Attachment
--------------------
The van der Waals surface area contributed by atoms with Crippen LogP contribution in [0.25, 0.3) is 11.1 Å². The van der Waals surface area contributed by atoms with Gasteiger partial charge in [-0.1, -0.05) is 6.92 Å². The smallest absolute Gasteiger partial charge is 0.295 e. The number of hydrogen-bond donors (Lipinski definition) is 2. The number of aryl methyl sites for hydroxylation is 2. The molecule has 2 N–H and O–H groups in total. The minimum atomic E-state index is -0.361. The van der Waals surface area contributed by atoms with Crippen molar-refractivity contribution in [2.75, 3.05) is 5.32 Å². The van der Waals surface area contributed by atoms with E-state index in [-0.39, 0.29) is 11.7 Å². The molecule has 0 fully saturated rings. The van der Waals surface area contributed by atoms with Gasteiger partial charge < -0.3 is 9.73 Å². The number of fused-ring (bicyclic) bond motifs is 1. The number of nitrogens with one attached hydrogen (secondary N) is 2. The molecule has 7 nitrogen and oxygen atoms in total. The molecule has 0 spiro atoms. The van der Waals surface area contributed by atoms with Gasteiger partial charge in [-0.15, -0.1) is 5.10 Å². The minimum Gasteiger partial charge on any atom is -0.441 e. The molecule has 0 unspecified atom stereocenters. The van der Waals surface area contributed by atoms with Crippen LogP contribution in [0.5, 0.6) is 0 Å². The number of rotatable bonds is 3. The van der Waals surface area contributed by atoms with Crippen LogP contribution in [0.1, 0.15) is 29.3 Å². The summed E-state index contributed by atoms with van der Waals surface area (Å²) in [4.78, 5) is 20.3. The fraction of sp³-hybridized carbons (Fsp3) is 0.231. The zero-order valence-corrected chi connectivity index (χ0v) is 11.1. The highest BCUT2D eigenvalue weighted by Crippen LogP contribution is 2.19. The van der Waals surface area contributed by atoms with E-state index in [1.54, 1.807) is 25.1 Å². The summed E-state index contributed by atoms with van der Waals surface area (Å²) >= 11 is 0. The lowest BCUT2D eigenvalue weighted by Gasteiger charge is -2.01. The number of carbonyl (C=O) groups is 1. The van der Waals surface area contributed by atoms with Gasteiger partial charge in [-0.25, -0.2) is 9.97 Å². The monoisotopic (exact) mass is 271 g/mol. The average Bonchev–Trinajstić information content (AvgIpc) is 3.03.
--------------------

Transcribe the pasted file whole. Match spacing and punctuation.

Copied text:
The van der Waals surface area contributed by atoms with Crippen LogP contribution in [0.25, 0.3) is 11.1 Å². The van der Waals surface area contributed by atoms with Gasteiger partial charge in [-0.1, -0.05) is 6.92 Å². The smallest absolute Gasteiger partial charge is 0.295 e. The number of hydrogen-bond donors (Lipinski definition) is 2. The number of aryl methyl sites for hydroxylation is 2. The molecule has 2 N–H and O–H groups in total. The minimum atomic E-state index is -0.361. The van der Waals surface area contributed by atoms with Crippen molar-refractivity contribution in [2.75, 3.05) is 5.32 Å². The van der Waals surface area contributed by atoms with E-state index in [-0.39, 0.29) is 11.7 Å². The molecule has 0 fully saturated rings. The van der Waals surface area contributed by atoms with Gasteiger partial charge < -0.3 is 9.73 Å². The number of fused-ring (bicyclic) bond motifs is 1. The number of nitrogens with one attached hydrogen (secondary N) is 2. The molecule has 7 nitrogen and oxygen atoms in total. The molecule has 0 spiro atoms. The van der Waals surface area contributed by atoms with Gasteiger partial charge in [-0.15, -0.1) is 5.10 Å². The minimum Gasteiger partial charge on any atom is -0.441 e. The molecule has 0 unspecified atom stereocenters. The van der Waals surface area contributed by atoms with Crippen LogP contribution in [0.5, 0.6) is 0 Å². The number of rotatable bonds is 3. The van der Waals surface area contributed by atoms with Crippen LogP contribution in [0.1, 0.15) is 29.3 Å². The summed E-state index contributed by atoms with van der Waals surface area (Å²) in [4.78, 5) is 20.3. The fraction of sp³-hybridized carbons (Fsp3) is 0.231. The zero-order valence-corrected chi connectivity index (χ0v) is 11.1. The highest BCUT2D eigenvalue weighted by Crippen LogP contribution is 2.19. The van der Waals surface area contributed by atoms with E-state index in [1.54, 1.807) is 25.1 Å². The summed E-state index contributed by atoms with van der Waals surface area (Å²) >= 11 is 0. The lowest BCUT2D eigenvalue weighted by Gasteiger charge is -2.01. The number of carbonyl (C=O) groups is 1. The van der Waals surface area contributed by atoms with Gasteiger partial charge in [-0.25, -0.2) is 9.97 Å². The monoisotopic (exact) mass is 271 g/mol. The average Bonchev–Trinajstić information content (AvgIpc) is 3.03.